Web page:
Here’s a howdy-do. The cover of the program magazine at the Wiltern Theatre Thursday night looked strangely portentous. In knowing caricature, it showed a very dour W.S. Gilbert, arm in arm with a very quizzical Arthur Sullivan.
As it turned out, the genial gentlemen had good reason to be upset. The Music Center Opera--in conjunction with the English National Opera and the Houston Grand Opera--was having its way, as it were, with their “Mikado.”
We know. We know. The “Mikado” isn’t sacrosanct. It shouldn’t be confused with the “Messiah” or “Parsifal.” Ever since the golden days of good Queen Victoria, lots of show-biz folk have done lots of strange, lucrative things to this sweet musical satire, always with reasonable impunity.
But here’s the pretty mess, and a most ingenious paradox, too. A bona fide opera company now has done its utmost to play up but distort the drama and while playing down and distorting the music. It has done this, moreover, in the name of clever modernism with a veddy British accent.
Here’s the state of things. Jonathan Miller has decided that the choral gentlemen of Japan who introduce themselves at the rise of the curtain are liars. They aren’t Japanese at all. They really are visiting snobs and quaint English townspeople gathered, sometime during the late 1920s, at a seedy but eminently picturesque resort hotel.
The only suggestion of Orientalia takes the form of a blown-up woodcut depicting an unreasonable facsimile of Mt. Fuji. It can be glimpsed through the rear windows of Stefanos Lazaridis’ adorable, flexible set.
The stylized landscape happens to offer the stage its only splash of color. Everything else--like the Ascot of “My Fair Lady"--is black or white or a variation thereof.
Miller and friends play the fragile comedy as if it were an ancient and jittery drawing-room farce. Everything here is a source of fun. Nobody’s safe, for they care for none.
Ko-Ko becomes a faceless star-turn for the voiceless house comedian. Nanki-Poo, the erstwhile poker-faced hero, is now a fatuous and feckless collegiate fellow on a fling. Katisha represents the classic, romantically repressed, battle-ax dowager we know from the wonderful old Marx Brothers films.
And so it goes, as the hours creep on apace. The Mikado, ferociously cheerful and proudly obese, recalls a black-bearded Sydney Greenstreet. Chronically coy Yum-Yum and the other little girls from school are flaky flappers.
And flapping around everyone are a chorus of toe-tapping, terminally grinning, sometimes grinding, gotta-dance-gotta-dance idiots masquerading as the hotel staff. The maids and bellhops go crazy with Anthony van Laast’s 42nd St. diversions whenever the director threatens to get uninspired. That is all too often.
We must not pooh-pooh whatever’s fresh and new. There are amusing moments here, to be sure. The costume designs of Sue Blane are witty. The action is swift. The chorus is zesty. The mood projection is giddy. The lighting scheme--from bright to brighter--is deft. One can speak of focus and style.
But what does all this have to do with the “Mikado” we know, love and have missed? Very little. Miller and friends seem to want merely to lie upon the
daisies and discourse in novel phrases. . . .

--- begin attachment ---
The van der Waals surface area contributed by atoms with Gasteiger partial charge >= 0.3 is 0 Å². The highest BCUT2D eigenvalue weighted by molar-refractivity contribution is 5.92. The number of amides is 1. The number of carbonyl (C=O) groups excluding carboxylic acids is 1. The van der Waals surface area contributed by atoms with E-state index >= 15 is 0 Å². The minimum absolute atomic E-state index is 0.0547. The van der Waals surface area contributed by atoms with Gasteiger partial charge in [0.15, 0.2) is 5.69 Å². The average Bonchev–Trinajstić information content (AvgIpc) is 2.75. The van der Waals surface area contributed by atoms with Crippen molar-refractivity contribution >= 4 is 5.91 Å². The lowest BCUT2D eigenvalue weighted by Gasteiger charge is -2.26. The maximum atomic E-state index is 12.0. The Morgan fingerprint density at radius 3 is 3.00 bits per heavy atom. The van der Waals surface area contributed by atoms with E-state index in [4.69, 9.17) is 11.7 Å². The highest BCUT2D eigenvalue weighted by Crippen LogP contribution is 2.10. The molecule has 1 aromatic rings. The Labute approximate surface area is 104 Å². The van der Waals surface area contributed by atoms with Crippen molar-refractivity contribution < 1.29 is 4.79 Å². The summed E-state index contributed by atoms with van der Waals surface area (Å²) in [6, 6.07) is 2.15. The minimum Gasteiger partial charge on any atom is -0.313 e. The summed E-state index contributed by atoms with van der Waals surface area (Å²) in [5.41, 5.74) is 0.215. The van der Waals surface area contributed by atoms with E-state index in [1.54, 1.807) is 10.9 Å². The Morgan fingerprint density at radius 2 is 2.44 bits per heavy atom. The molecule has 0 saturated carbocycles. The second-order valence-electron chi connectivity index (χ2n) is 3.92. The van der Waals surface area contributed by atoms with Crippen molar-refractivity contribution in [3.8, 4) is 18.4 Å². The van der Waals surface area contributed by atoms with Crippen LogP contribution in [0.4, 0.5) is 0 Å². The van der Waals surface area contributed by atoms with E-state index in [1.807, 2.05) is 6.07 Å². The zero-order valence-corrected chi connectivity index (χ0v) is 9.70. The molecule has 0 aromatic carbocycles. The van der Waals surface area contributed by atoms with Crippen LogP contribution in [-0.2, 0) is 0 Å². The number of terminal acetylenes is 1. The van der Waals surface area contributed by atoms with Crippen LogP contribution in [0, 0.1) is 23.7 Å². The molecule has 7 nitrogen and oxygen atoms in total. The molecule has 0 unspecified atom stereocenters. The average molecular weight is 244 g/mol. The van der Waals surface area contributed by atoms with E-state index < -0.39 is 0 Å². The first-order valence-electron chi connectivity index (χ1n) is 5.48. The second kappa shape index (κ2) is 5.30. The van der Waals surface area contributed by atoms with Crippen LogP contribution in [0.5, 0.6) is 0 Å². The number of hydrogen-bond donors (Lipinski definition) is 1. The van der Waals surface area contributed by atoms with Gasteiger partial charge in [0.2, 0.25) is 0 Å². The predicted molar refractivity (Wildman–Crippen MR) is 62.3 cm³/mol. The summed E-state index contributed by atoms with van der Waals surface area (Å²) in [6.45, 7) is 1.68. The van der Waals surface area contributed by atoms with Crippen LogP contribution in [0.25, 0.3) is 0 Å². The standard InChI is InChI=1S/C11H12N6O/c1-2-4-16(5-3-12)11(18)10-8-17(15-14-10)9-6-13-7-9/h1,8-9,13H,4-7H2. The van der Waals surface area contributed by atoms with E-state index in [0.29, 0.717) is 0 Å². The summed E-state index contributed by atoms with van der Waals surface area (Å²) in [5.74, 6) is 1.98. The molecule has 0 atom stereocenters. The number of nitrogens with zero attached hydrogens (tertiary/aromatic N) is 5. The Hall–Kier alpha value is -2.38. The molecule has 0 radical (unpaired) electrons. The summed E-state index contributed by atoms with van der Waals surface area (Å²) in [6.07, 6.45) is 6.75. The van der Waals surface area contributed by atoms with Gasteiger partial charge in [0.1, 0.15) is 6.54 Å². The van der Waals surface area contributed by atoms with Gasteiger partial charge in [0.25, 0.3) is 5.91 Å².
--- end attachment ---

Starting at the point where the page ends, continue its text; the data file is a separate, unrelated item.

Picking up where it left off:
One could forgive a lot if the music making were wonderful, or at least if it were idiomatic. But the evening begins with Robert Duerr conducting the lively overture as if it were a dirge (hey, but he’s doleful). Before the evening ends, he manages to explore a vast variety of inappropriate tempos and accents.
Then there is the ugly matter of amplification. The Music Center authorities have decided to turn on the microphones in this 2,000-seat house. In the process, they have falsified the voices and destroyed the balances, presumably for the sake of phony clarity.
The three bassos in the attractive, nimble, hard-working cast manage to serve composer and librettist well, despite the trying context.
Donald Adams, the most irresistibly formidable Mikado of our time, moves over to the succulent snobbery of Pooh-Bah, and does so with fine dramatic point and vocal generosity. Although Kenneth Cox, the new Mikado, might have taken a few fiendish-laugh lessons from his illustrious predecessor, he bumbles splendidly and booms nicely. Michael Gallup, disguised as a tweedy country parson, makes one regret the fleeting nature of Pish-Tush’s involvement.
Otherwise, there are problems.
Making his debut as Ko-Ko, Dudley Moore is, at best, a seven. He flirts shamelessly with the audience. He speaks his lines with relish, when he can remember them, and with a mercurial variety of inflections. He exudes a certain world-weary charm, but he doesn’t do much with or for the music.
He sings the slow passages in a crisp and creaky Sprechstimme . He doesn’t sing any fast passages. The celebrated catalogue aria--outfitted here with a topical text by Faye Greenberg--used to be a tongue-twisting patter song. Moore makes it a fitful adagio.
Michael Smith introduces an amiable wand’ring minstrel burdened with a comprimario tenor. As such, he provides an apt foil for Dale Wendell’s wispy, arch-ingenue Yum-Yum. Marvellee Cariaga lurches and sputters and melts with formidable authority as Katisha, but even electronic boosting cannot transform her into a gallon-jug contralto. Stephanie Vlahos (Pitti-Sing) and Suzanna Guzman (Peep-Bo) come close to blending into the white-on-white scenery.
Ah, to be back in Titipu. . . .